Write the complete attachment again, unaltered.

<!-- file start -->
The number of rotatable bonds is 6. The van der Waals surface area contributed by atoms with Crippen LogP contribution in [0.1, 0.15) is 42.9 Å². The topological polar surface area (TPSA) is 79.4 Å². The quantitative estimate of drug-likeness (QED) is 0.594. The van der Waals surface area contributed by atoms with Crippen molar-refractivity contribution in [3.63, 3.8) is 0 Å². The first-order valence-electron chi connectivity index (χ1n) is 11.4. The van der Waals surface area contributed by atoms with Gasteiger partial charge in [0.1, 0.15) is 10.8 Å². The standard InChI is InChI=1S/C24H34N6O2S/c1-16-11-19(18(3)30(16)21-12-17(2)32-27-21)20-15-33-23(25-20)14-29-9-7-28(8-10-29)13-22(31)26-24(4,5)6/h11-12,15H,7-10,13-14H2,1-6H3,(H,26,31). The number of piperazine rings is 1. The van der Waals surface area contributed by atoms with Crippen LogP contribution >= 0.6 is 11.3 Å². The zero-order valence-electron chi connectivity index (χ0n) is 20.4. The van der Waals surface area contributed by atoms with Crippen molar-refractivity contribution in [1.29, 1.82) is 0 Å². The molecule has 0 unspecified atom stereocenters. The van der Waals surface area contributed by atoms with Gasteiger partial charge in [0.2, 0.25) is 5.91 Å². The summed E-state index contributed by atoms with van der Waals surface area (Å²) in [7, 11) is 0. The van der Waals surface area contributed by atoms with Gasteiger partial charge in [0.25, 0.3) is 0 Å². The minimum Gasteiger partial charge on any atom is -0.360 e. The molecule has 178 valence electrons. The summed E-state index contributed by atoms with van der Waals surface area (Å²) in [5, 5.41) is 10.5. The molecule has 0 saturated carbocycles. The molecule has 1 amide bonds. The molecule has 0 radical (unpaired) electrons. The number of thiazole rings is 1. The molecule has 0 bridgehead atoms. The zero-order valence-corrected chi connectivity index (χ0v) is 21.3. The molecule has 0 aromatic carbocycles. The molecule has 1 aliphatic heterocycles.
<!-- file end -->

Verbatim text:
The number of rotatable bonds is 6. The van der Waals surface area contributed by atoms with Crippen LogP contribution in [0.1, 0.15) is 42.9 Å². The topological polar surface area (TPSA) is 79.4 Å². The quantitative estimate of drug-likeness (QED) is 0.594. The van der Waals surface area contributed by atoms with Crippen molar-refractivity contribution in [3.63, 3.8) is 0 Å². The first-order valence-electron chi connectivity index (χ1n) is 11.4. The van der Waals surface area contributed by atoms with Gasteiger partial charge in [0.1, 0.15) is 10.8 Å². The standard InChI is InChI=1S/C24H34N6O2S/c1-16-11-19(18(3)30(16)21-12-17(2)32-27-21)20-15-33-23(25-20)14-29-9-7-28(8-10-29)13-22(31)26-24(4,5)6/h11-12,15H,7-10,13-14H2,1-6H3,(H,26,31). The number of piperazine rings is 1. The van der Waals surface area contributed by atoms with Crippen LogP contribution >= 0.6 is 11.3 Å². The zero-order valence-electron chi connectivity index (χ0n) is 20.4. The van der Waals surface area contributed by atoms with Crippen molar-refractivity contribution in [1.29, 1.82) is 0 Å². The molecule has 0 unspecified atom stereocenters. The van der Waals surface area contributed by atoms with Gasteiger partial charge in [0.2, 0.25) is 5.91 Å². The summed E-state index contributed by atoms with van der Waals surface area (Å²) in [7, 11) is 0. The van der Waals surface area contributed by atoms with Gasteiger partial charge in [0.25, 0.3) is 0 Å². The minimum Gasteiger partial charge on any atom is -0.360 e. The molecule has 178 valence electrons. The summed E-state index contributed by atoms with van der Waals surface area (Å²) in [5, 5.41) is 10.5. The molecule has 0 saturated carbocycles. The molecule has 1 amide bonds. The molecule has 0 radical (unpaired) electrons. The number of thiazole rings is 1. The molecule has 0 bridgehead atoms. The zero-order valence-corrected chi connectivity index (χ0v) is 21.3. The molecule has 0 aromatic carbocycles. The molecule has 1 aliphatic heterocycles.